Disarming bacteria to beat infection

Jonathan Wells writes about a HOT Chemical Science article for Chemistry World

Researchers in Germany looking to find unprecedented ways of combating bacterial infection have demonstrated that certain small molecules can reduce the ability of Staphylococcus aureus to cause disease. ‘The classic antibiotic approach puts bacteria in a life or death situation, meaning that they need to become resistant in order to survive. We aimed to find a way of reducing the ability of bacteria to make the toxins that harm eukaryote cells during infection, without putting them under selective pressure,’ explains Stephan Sieber of the University of Technology in Munich who led the study.

α-methylene-γ-butyrolactones can inhibit virulence factors like α-haemolysin (hla) to render pathogenic bacteria harmless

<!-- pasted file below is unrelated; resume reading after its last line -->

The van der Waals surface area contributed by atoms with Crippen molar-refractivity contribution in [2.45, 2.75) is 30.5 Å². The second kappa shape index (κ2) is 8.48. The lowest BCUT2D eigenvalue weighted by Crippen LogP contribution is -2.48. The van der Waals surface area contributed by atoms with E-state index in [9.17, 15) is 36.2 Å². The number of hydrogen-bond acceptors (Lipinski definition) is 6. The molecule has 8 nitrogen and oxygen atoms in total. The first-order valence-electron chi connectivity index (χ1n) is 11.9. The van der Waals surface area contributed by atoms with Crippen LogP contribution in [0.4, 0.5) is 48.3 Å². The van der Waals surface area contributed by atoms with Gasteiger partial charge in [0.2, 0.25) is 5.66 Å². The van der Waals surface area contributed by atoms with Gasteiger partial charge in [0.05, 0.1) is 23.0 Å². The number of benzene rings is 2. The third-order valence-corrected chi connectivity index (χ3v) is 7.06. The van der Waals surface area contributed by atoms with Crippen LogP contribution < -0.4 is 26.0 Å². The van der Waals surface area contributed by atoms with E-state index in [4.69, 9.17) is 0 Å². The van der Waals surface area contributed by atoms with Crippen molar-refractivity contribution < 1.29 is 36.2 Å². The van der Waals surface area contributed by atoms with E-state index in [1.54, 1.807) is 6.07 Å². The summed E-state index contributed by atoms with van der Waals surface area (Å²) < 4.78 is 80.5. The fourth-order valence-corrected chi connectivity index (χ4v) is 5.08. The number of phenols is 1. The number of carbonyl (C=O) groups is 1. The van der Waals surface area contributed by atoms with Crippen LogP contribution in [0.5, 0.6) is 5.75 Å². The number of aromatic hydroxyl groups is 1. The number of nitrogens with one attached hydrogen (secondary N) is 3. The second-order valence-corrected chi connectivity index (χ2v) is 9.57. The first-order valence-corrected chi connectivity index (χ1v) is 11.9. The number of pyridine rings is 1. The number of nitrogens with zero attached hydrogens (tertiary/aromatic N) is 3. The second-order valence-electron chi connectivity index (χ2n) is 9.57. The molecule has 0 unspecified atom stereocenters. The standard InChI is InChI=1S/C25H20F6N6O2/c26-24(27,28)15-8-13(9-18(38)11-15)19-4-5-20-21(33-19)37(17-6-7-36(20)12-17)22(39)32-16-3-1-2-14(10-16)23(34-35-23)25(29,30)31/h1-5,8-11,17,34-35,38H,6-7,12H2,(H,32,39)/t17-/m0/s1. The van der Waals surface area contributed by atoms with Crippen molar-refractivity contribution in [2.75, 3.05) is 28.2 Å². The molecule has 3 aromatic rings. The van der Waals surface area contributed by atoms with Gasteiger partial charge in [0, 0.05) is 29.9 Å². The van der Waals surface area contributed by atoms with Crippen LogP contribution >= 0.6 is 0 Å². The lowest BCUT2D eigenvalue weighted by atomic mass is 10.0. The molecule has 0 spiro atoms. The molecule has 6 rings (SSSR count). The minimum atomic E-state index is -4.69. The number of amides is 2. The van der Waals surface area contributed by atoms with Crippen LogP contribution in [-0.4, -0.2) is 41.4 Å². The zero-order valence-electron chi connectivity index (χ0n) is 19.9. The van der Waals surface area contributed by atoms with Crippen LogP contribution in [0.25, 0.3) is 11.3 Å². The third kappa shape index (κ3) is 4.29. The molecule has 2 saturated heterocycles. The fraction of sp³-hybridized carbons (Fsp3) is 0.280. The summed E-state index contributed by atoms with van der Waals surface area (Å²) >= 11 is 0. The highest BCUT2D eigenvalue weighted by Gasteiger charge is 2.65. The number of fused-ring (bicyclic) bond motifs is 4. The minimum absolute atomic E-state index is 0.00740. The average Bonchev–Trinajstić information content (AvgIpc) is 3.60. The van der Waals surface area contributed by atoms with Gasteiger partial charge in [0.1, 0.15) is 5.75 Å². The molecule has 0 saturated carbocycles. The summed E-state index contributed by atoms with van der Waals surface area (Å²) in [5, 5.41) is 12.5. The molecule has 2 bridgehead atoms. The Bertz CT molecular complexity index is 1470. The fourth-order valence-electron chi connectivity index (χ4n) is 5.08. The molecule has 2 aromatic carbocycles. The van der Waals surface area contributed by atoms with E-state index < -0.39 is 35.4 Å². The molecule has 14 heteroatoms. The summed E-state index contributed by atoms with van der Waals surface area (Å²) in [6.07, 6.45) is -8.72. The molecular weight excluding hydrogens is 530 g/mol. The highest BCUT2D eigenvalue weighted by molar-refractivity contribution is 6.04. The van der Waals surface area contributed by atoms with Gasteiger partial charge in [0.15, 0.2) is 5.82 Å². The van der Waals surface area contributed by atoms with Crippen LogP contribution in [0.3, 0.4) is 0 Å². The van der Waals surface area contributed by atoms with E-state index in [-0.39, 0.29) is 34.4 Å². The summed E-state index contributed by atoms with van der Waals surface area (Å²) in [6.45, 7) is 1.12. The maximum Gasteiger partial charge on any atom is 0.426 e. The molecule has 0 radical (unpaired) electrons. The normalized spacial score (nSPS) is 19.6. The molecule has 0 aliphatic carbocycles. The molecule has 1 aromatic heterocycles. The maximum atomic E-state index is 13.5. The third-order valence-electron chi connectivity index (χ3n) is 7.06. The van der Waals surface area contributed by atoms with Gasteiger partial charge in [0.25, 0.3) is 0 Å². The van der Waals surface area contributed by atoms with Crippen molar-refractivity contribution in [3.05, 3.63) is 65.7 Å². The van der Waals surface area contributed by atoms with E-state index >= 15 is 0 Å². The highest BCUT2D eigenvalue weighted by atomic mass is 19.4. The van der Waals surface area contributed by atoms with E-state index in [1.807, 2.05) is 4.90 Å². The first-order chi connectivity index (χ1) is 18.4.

Transcriptional regulators control the virulence factors in bacteria, that enable a microorganism to establish itself within a host or enhance its potential to cause disease, by directly binding to DNA promoter regions of toxin-encoding genes. In the study, the researchers identified a series of α-methylene-γ-butyrolactones that covalently modify cysteine residues on three transcriptional regulators in S. aureus, markedly decreasing the expression of α-haemolysin, one of the most prominent virulence factors.


Read the full article in Chemistry World»

Read the original journal article in Chemical Science:
α-Methylene-γ-butyrolactones attenuate Staphylococcus aureus virulence by inhibition of transcriptional regulation
Martin H Kunzmann, Nina C. Bach, Bianca Bauer and Stephan Axel Sieber  
Chem. Sci., 2013, Accepted Manuscript, DOI: 10.1039/C3SC52228H

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